J: I’m a real 80s baby so hard rock n roll was infused in your upbringing, regardless of your background. In a way it’s all there was. I noticed a good friends Maiden collection on vinyl. That lead me to a metal vinyl collection of my own. Megadeth is probably my favorite band of all-time. I love the energy and the attitude. Merciful Fate, Overkill, MOD… too many to name. I think metal truly died in the mid 80s, with the exception of only a few bands.

M: What was the catalyst for switching genres, from metal to hip-hop? How did your fans, friends and family react to the change in musical direction?

J: Fans, family and friends? (Jawz laughs)
Keeping 4 guys together and moving in the same direction is nearly an impossibility. Honestly, I don’t know how anyone ever accomplished that. By the time I was 21 I was so far gone my family wasn’t in the picture. The bands never had many fans. I was alone and homeless rapping to myself when the change started taking place. Thats another story altogether.

M: When you moved to San Francisco, how did you wind up hooking up with “Infa Red?” How did he influence your music?

J: I met infa Red after leaving no stone unturned looking for someone who actually paid close attention to the details of their own work. Thats harder to find than people may think. He produced and engineered my first album “Audio Dope”. He taught me there were other people who actually want to make their projects professional. That changed my life.

M: You sold more than 10,000 copies of your album “Audio Dope,” with little to no publicity. How did that happen? What was your reaction to such strong sales with little promotion?

J: About 6,000 of those copies were actually sold by me in the streets, and the other 4,000 sold through Amoeba and Rasputin record stores in the Bay Area. People in the Bay Area used to, and hopefully still do, have a deep interest and respect for local music. I was delighted!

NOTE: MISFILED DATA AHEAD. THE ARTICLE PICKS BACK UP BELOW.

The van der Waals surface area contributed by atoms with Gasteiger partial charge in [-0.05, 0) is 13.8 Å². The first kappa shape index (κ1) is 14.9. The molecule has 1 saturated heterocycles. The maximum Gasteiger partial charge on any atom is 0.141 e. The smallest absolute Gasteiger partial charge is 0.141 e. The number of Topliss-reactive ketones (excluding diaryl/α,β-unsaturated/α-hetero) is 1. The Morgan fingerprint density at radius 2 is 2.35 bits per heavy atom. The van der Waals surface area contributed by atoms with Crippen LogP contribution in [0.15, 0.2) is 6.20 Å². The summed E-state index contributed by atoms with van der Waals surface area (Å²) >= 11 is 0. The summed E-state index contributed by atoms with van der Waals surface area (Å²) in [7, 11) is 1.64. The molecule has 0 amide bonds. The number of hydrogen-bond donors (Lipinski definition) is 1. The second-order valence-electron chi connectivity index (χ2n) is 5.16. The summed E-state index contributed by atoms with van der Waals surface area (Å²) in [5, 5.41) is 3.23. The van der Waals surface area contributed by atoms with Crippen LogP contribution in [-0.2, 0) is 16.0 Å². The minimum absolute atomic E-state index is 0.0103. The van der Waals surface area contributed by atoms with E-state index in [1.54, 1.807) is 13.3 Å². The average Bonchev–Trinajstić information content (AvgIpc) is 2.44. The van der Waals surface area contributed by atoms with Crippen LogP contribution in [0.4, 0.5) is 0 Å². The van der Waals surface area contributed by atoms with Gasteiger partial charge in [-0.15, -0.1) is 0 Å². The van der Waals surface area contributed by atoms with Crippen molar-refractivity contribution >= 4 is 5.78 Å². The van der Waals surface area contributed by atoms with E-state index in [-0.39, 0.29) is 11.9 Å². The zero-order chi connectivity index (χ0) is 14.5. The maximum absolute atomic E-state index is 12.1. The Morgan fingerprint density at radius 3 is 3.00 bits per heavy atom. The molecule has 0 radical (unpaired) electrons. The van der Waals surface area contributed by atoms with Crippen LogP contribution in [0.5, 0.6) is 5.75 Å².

M: You now live in Los Angeles, and you’re releasing a new EP. Tell us about the first single and what your writing and recording process has been like.

J: I’m releasing a self titled EP to get the world to know me. The release date for the EP will be announced soon. The first single “White | Black” has already been released this week. It’s a great introduction because it tell the world who I am. I’m letting a bit more lose this time around. I used to be a major control freak. I’m more open to new ideas in the studio these days.

M: Which is most important to you: critical praise, record sales or industry awards?J: All of them have their own degree of importance to me. I want the respect of my peers, I need to sell to make a living and I’ve visualized myself winning awards for years.M: What was the first album you ever bought? What was the last album you listened to?J: I’m not sure what the first album I ever bought was. The last album I listened to was Donald Fagen (of Steely Dan), The nightfly.

M: Outside of music, what do you like to do, and if I was coming to dinner, what would you serve?

J: Funny you ask, I’ve actually become quite fond of cooking. What would I serve? We’d order a pizza.

For more information on JAWZ, please visit his website at Jawzmuzik.com.